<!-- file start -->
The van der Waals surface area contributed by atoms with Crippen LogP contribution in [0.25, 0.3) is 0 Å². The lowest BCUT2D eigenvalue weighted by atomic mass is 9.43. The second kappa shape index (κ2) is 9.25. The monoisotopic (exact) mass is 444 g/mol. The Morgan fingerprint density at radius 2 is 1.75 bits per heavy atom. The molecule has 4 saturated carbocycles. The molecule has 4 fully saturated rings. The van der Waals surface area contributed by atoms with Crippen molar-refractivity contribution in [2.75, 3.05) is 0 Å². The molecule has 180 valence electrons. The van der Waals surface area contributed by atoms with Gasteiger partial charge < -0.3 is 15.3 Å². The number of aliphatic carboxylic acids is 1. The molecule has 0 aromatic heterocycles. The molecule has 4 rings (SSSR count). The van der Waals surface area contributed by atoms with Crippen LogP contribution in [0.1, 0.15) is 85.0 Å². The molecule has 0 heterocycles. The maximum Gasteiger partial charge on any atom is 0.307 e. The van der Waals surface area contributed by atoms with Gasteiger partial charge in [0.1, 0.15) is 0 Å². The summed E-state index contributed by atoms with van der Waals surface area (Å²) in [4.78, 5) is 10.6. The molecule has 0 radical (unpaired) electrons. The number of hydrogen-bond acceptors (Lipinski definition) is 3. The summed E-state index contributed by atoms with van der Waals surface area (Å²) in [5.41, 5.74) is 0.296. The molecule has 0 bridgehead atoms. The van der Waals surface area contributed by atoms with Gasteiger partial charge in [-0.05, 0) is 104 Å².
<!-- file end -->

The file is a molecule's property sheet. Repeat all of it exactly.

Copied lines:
The van der Waals surface area contributed by atoms with Crippen LogP contribution in [0.25, 0.3) is 0 Å². The lowest BCUT2D eigenvalue weighted by atomic mass is 9.43. The second kappa shape index (κ2) is 9.25. The monoisotopic (exact) mass is 444 g/mol. The Morgan fingerprint density at radius 2 is 1.75 bits per heavy atom. The molecule has 4 saturated carbocycles. The molecule has 4 fully saturated rings. The van der Waals surface area contributed by atoms with Crippen molar-refractivity contribution in [2.75, 3.05) is 0 Å². The molecule has 180 valence electrons. The van der Waals surface area contributed by atoms with Gasteiger partial charge < -0.3 is 15.3 Å². The number of aliphatic carboxylic acids is 1. The molecule has 0 aromatic heterocycles. The molecule has 4 rings (SSSR count). The van der Waals surface area contributed by atoms with Crippen LogP contribution in [0.1, 0.15) is 85.0 Å². The molecule has 0 heterocycles. The maximum Gasteiger partial charge on any atom is 0.307 e. The van der Waals surface area contributed by atoms with Gasteiger partial charge in [0.1, 0.15) is 0 Å². The summed E-state index contributed by atoms with van der Waals surface area (Å²) in [4.78, 5) is 10.6. The molecule has 0 radical (unpaired) electrons. The number of hydrogen-bond acceptors (Lipinski definition) is 3. The summed E-state index contributed by atoms with van der Waals surface area (Å²) in [5.41, 5.74) is 0.296. The molecule has 0 bridgehead atoms. The van der Waals surface area contributed by atoms with Gasteiger partial charge in [-0.05, 0) is 104 Å².